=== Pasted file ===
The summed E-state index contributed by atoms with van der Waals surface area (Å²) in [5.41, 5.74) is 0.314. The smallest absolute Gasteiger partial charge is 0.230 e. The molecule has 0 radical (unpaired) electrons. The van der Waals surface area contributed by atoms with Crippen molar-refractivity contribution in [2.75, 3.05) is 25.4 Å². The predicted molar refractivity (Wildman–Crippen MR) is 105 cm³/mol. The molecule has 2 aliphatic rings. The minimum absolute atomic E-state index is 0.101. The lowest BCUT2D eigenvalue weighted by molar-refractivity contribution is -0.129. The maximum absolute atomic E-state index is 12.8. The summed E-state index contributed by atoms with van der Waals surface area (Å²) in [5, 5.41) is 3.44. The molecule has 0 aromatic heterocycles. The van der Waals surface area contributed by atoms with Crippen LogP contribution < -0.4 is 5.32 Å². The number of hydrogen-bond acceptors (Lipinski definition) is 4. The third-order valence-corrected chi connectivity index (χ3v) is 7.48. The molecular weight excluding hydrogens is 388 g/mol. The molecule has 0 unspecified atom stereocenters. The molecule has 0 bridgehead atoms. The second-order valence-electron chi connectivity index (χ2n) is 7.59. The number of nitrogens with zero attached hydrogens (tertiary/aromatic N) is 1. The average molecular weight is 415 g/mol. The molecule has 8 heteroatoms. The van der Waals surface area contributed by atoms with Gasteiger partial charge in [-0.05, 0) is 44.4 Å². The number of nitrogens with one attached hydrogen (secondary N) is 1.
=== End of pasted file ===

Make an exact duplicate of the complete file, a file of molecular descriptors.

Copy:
The summed E-state index contributed by atoms with van der Waals surface area (Å²) in [5.41, 5.74) is 0.314. The smallest absolute Gasteiger partial charge is 0.230 e. The molecule has 0 radical (unpaired) electrons. The van der Waals surface area contributed by atoms with Crippen molar-refractivity contribution in [2.75, 3.05) is 25.4 Å². The predicted molar refractivity (Wildman–Crippen MR) is 105 cm³/mol. The molecule has 2 aliphatic rings. The minimum absolute atomic E-state index is 0.101. The lowest BCUT2D eigenvalue weighted by molar-refractivity contribution is -0.129. The maximum absolute atomic E-state index is 12.8. The summed E-state index contributed by atoms with van der Waals surface area (Å²) in [5, 5.41) is 3.44. The molecule has 0 aromatic heterocycles. The van der Waals surface area contributed by atoms with Crippen LogP contribution < -0.4 is 5.32 Å². The number of hydrogen-bond acceptors (Lipinski definition) is 4. The third-order valence-corrected chi connectivity index (χ3v) is 7.48. The molecular weight excluding hydrogens is 388 g/mol. The molecule has 0 unspecified atom stereocenters. The molecule has 0 bridgehead atoms. The second-order valence-electron chi connectivity index (χ2n) is 7.59. The number of nitrogens with zero attached hydrogens (tertiary/aromatic N) is 1. The average molecular weight is 415 g/mol. The molecule has 8 heteroatoms. The van der Waals surface area contributed by atoms with Gasteiger partial charge in [-0.05, 0) is 44.4 Å². The number of nitrogens with one attached hydrogen (secondary N) is 1.